Clementi, E. (1967). "Atomic Screening Constants from SCF Functions. II. Atoms with 37 to 86 Electrons". Journal of Chemical Physics. 47: 1300–1307.  Unknown parameter |coauthors= ignored (|author= suggested) (help)

So it only appears to cover a subset of the periodic table. There was also a reference:

Clementi, E. (1963). "Atomic Screening Constants from SCF Functions.". Journal of Chemical Physics. 38: 2686–2689.  Unknown parameter |coauthors= ignored (|author= suggested) (help)

that may cover elements 2-36 (but I don't have access to check.) Even with that, however, the page is still missing references for elements 88-217.—RJH (talk) 21:01, 28 January 2008 (UTC)

bond lengths/van der Waals radii[edit]

The values given in this chart look suspiciously like bond lengths to me. Personally I would think that van der Waals radii would be more accurate. Em3ryguy (talk) 03:44, 3 June 2008 (UTC)

Agreed, for other reasons too. See "Slater reference" section below. --Jorge Stolfi (talk) 18:36, 9 August 2009 (UTC)

Slater reference[edit]

In the section "Empirically measured atomic radius", the reference given (J.C. Slater, J. Chem. Phys. 1964, 41, 3199.) does not quote any values for noble gases -- Where have these numbers come from? (talk) 05:05, 23 June 2009 (UTC)

Indeed. I have temporarily removed the noble gas entries, and note that the other values are covalent radii (hope so). The table should be changed to show van der Waals radii, since the noble gas column is very important for the next section. All the best, --Jorge Stolfi (talk) 18:34, 9 August 2009 (UTC)

atomic radius vs atomic volume[edit]

If I take a mole of some element, measure its volume, then divide by 6.024 * 10^23, and then find the radius of the sphere with that volume, what am I measuring? Van der waals radius? just-emery (talk) 00:13, 4 July 2009 (UTC)

You'll probably be better pressed asking on the reference desk. --Izno (talk) 00:50, 4 July 2009 (UTC)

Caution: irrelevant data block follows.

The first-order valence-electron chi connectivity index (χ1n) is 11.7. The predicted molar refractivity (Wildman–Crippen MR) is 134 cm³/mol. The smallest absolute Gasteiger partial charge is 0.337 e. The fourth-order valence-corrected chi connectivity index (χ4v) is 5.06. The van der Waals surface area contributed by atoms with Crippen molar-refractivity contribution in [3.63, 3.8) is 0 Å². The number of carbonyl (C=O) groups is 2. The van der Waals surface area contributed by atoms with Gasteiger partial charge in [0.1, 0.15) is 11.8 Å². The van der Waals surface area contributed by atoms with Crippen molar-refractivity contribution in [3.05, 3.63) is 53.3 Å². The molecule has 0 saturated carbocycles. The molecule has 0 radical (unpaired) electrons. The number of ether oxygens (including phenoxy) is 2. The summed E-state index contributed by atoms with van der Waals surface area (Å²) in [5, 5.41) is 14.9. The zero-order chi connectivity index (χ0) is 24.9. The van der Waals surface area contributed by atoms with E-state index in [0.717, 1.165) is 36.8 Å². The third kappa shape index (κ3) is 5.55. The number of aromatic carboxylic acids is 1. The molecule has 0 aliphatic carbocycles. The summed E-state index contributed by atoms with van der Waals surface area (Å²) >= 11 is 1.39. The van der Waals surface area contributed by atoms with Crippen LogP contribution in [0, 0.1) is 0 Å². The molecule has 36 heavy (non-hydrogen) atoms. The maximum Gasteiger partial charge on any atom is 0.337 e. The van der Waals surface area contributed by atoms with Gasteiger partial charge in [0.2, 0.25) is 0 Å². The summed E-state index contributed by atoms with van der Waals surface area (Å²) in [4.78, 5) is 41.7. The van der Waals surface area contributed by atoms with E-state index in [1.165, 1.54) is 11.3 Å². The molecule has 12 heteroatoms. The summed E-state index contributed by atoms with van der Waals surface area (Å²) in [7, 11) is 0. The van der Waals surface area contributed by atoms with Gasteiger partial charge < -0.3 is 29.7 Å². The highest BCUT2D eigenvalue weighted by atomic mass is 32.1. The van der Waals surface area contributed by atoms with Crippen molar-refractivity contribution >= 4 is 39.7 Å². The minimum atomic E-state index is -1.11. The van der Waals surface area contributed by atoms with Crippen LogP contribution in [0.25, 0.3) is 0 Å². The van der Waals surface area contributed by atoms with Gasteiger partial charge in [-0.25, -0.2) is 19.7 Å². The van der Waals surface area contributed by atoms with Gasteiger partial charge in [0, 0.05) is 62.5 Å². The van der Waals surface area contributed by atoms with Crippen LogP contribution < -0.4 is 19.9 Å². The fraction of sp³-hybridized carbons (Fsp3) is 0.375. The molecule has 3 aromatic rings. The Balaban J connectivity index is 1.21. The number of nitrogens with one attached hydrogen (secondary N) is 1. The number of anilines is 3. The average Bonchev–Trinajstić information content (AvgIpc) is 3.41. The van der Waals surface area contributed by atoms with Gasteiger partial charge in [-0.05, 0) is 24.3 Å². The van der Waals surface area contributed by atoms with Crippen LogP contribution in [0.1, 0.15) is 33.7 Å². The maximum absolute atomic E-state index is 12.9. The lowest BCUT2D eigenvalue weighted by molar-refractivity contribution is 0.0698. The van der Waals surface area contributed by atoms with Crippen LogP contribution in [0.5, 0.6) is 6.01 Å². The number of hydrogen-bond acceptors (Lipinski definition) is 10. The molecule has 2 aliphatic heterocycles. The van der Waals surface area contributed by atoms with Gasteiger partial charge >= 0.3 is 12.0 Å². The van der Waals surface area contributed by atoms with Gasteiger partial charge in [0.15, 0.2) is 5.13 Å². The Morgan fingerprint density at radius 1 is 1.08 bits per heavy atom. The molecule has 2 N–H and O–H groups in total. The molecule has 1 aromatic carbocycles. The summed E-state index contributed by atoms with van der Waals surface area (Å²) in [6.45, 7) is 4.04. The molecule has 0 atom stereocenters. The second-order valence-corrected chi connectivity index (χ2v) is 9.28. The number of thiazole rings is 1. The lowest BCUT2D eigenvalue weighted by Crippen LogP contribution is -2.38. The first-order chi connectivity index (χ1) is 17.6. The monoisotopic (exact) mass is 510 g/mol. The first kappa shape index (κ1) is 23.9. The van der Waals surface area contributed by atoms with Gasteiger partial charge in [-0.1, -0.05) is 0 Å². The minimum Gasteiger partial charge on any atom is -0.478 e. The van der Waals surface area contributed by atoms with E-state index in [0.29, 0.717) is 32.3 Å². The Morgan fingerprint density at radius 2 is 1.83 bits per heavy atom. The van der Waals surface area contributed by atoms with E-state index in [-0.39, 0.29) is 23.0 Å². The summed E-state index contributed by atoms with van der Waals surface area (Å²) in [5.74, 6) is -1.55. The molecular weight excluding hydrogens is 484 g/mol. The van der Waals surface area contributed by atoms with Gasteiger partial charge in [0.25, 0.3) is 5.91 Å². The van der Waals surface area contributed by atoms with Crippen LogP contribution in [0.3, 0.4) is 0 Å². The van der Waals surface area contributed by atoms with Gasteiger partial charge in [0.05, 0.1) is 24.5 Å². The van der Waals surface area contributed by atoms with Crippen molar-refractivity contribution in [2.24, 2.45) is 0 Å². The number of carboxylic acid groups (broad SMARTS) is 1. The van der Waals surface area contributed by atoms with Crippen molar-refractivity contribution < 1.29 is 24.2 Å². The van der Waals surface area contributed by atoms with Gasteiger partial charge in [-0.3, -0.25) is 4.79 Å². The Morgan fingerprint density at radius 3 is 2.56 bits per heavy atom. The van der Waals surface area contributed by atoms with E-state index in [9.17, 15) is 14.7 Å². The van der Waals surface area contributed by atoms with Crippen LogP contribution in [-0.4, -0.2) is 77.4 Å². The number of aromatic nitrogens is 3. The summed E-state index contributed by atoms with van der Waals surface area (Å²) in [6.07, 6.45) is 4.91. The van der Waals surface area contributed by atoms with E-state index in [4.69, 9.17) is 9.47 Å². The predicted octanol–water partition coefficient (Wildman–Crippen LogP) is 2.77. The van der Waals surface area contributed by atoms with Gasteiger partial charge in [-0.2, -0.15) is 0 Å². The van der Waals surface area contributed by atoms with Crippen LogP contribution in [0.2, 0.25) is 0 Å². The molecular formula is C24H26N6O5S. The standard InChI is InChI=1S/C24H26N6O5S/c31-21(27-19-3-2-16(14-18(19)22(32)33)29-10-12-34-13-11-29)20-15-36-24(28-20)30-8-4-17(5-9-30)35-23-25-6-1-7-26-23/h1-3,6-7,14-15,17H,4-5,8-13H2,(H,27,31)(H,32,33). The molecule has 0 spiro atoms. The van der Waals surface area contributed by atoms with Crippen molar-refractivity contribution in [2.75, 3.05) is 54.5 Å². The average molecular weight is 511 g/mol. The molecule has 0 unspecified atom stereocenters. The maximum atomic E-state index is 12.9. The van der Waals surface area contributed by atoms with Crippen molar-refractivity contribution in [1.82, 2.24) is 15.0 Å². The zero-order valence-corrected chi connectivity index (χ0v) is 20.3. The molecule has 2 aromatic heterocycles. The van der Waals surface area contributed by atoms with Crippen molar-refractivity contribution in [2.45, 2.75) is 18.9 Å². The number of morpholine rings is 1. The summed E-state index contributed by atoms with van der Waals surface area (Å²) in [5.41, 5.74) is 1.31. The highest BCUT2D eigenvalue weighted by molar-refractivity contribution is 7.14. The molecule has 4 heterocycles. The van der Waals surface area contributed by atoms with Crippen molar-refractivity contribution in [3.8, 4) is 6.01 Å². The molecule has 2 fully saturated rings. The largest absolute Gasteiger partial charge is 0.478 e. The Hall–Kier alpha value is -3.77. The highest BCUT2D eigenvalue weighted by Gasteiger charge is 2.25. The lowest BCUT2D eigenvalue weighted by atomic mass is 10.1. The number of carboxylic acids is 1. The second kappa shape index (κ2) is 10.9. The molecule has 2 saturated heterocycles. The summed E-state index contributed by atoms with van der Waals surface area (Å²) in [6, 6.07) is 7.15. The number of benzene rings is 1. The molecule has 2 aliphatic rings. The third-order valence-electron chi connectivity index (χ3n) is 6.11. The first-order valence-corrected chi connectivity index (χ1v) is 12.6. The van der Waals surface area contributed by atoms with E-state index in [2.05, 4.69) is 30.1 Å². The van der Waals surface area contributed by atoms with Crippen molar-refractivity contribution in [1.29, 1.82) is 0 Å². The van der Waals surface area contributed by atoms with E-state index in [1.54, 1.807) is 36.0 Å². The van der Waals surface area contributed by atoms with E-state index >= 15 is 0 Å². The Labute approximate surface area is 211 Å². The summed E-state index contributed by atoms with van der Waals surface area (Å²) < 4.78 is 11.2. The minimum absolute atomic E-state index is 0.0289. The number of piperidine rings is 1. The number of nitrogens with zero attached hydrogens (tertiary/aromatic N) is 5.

What determines atomic radius?[edit]

I think that the statement The atomic radius is determined entirely by the electrons in the third paragraph is misleading because it may give the impression that atomic radius is unaffected by or unrelated to the composition of the nucleus. Is there a better way to put this? Myceteae (talk) 06:23, 31 July 2009 (UTC)

The lead has been rewritten and hopefully that problem has been fixed. --Jorge Stolfi (talk) 18:30, 9 August 2009 (UTC)


-- (talk) 11:56, 2 September 2009 (UTC)

Why are atomic radii as large as they are?[edit]

Why are atomic radii as large as they are? Why are atomic radii so much larger than the nucleus? Why does matter have volume? Investigating the parallel question of "Why does matter have mass" lead to the discovery of the Higgs particle. Is there a similarly vigorous inquiry into why does matter have volume? Thanks! --Lbeaumont (talk) 15:08, 26 November 2014 (UTC)

Radius of hydrogen calculated from hydrogen density[edit]

Density of solid hydrogen = 0.086 g/cm^3

A hydrogen molecule has a mass of approximately 2 neutrons therefore a volume of 4*10^7 pm^3

2 neutron mass/(0.086 g/cm^3) in pm^3 = 4*10^7 pm^3 = (340 pm)^3

340 pm is much larger than the diameter given in the article

Just granpa (talk) 06:18, 6 December 2016 (UTC)

Density of liquid helium = 0.125 g/cm^3

A helium atom has a mass of approximately 4 neutrons therefore a volume of 5.36*10^7 pm^3

4 neutron mass/(0.125 g/cm^3) in pm^3 = 5.36*10^7 pm^3 = (374 pm)^3

374 pm is much larger than the diameter given in the article

Just granpa (talk) 06:41, 6 December 2016 (UTC)